Joel Hunter, MD Refractive Surgeon, Hunter Vision Updated 10/31/18 10:34 AM
I was going to start out by saying this is a lot like comparing apples and oranges. Then I thought, “No one is going to read past the first sentence if I start with the tritest and oldest fruit comparison simile.” So I’ll say instead it is a lot like comparing glue and sutures.
There are two main ways to close a skin wound. One is glue (basically a sterile kind of superglue) and the other is sutures (commonly called stitches). Which one is better? It depends on the kind of cut you’re closing. For a superficial laceration that closes pretty easily without a lot of tension, glue works amazing well. And it is quick! For a bigger cut, suturing is required to make sure it heals properly. It takes a few minutes more, but is irreplaceably effective when necessary.
There isn’t anything on the medical horizon that looks like LASIK will be superseded any time soon for people with mild to moderate prescriptions. If you happen to know the number on your contacts or glasses, mild to moderate would a general range of -1.00 diopters up to -6.00 diopters. In almost every one of these cases, LASIK is unbeatable—if testing of your eye shows that you’re a candidate. Quick, super accurate, minimal recovery time.
What about the people who don’t fit in that group?
There are a lot of people with prescriptions higher than that. This is a group where ICLs win, hands down. Up until a few years ago, ICL was more like a second place prize in a contest where only the first place prize was amazing. It was like losing a free car, but getting the runner up prize of an annual bus pass. Sure it still got you where you needed to go, but boy howdy was it less enjoyable (and in some cases riskier).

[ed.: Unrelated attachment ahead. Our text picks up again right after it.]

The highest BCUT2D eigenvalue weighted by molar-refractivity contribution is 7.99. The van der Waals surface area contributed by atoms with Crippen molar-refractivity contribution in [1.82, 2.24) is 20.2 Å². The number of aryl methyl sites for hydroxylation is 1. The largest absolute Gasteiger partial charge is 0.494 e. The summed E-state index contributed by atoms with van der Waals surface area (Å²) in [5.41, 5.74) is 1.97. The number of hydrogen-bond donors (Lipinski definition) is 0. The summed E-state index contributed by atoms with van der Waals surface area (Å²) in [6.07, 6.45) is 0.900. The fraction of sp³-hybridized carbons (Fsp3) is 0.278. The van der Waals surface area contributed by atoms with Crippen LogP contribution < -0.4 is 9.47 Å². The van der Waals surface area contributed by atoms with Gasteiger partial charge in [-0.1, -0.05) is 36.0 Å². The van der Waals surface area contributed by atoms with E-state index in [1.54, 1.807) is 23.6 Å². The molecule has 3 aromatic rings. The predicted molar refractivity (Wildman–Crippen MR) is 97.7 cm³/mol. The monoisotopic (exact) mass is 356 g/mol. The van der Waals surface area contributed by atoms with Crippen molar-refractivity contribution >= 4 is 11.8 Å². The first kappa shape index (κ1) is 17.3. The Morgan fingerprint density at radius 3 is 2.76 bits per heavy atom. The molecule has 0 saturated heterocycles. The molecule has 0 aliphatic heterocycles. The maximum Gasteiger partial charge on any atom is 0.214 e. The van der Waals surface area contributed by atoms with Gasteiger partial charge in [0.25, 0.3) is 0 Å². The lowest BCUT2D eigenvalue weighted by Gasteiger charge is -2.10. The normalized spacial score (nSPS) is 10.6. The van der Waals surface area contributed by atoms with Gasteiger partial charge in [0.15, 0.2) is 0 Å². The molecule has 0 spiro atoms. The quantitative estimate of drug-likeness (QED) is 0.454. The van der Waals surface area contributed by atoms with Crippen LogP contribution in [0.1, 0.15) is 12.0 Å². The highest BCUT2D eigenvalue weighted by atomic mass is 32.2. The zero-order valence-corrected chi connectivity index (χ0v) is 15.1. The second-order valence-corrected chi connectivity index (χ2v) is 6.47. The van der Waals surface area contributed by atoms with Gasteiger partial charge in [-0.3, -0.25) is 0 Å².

That’s not the case anymore. Every day in clinic, I see post-op patients who had ICLs or who had LASIK. They are equally happy and feel like the process was easy in either case. ICL has become the same type of experience as LASIK in that the normal experience is both eyes are done the same day and vision is great the next day. It means we can now base the choice of procedure on which will provide better vision and which is safer.
Which is safer?
Interestingly enough, it correlates pretty well that the safer procedure will usually also yield better vision. For the -6.50 or higher, ICL will usually provide higher quality and higher acuity vision than LASIK. It is also usually safer because of the minimal impact of the new lens compared to changing the cornea the amount that would be required with LASIK in these cases.
So depending on your eyes, ICL may very well be better than LASIK in every category that matters from safety to quality of vision. Since there’s no generalized winner for all patients, a detailed and thoughtful exam and discussion is the only way to know what’s best for each patient. Much like the guidelines for glue vs. stitches (which is more involved than the medical adage about snitches would lead you to believe), you can’t know the solution till you know the problem.